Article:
So,a virtual machine’s CPU count means the maximum number of threads that it is allowed to operate on physical cores at any given time. I can’t set that virtual machine to have more than two vCPUs because the host only has two CPUs. Therefore, there is nowhere for a third thread to be scheduled. But, if I had a 24-core system and left this VM at 2 vCPUs, then it would only ever send a maximum of two threads up to the hypervisor for scheduling. Other threads would be kept in the guest’s thread scheduler (the supervisor), waiting their turn.
But Can’t You Assign More Total vCPUs to all VMs than Physical Cores?
Absolutely. Not only can you, but you’re almost definitely going to. It’s no different than the fact that I’ve got 40+ processes “running” on my dual core laptop right now. I can’t actually run more than two threads at a time, but I’m always going to have far more than two threads scheduled. Windows has been doing this for a very long time now, and Windows is so good at it (usually) that most people don’t even pause to consider just what’s going on. Your VMs (supervisors) will bubble up threads to run and Hyper-V (hypervisor) will schedule them the way (mostly) that Windows has been scheduling them ever since it outgrew cooperative scheduling in Windows 3.x.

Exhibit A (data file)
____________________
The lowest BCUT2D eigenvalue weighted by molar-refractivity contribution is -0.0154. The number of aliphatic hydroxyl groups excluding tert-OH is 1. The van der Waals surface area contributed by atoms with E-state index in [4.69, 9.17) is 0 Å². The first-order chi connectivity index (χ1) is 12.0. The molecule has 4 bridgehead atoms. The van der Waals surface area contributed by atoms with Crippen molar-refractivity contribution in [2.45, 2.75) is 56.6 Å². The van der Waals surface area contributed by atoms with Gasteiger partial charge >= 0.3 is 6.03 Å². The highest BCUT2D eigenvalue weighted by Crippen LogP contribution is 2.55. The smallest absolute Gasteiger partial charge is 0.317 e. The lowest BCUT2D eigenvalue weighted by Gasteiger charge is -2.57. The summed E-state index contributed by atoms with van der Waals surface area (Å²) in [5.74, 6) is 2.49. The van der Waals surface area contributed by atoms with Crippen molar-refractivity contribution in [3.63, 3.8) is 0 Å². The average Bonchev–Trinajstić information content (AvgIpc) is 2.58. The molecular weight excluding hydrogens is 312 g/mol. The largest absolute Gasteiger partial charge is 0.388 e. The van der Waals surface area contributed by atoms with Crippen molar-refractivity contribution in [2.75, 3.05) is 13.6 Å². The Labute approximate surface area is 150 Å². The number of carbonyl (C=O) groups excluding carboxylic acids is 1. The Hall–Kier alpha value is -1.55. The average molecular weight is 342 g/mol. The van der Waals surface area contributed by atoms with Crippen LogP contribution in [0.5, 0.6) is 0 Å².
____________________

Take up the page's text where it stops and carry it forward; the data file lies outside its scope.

What’s The Proper Ratio of vCPU to pCPU/Cores?
This is the question that’s on everyone’s mind. I’ll tell you straight: in the generic sense, this question has no answer.
Sure, way back when, people said 1:1. Some people still say that today. And you know, you can do it. It’s wasteful, but you can do it. I could run my current desktop configuration on a quad 16 core server and I’d never have any contention. But, I probably wouldn’t see much performance difference. Why? Because almost all my threads sit idle almost all the time. If something needs 0% CPU time, what does giving it its own core do? Nothing, that’s what.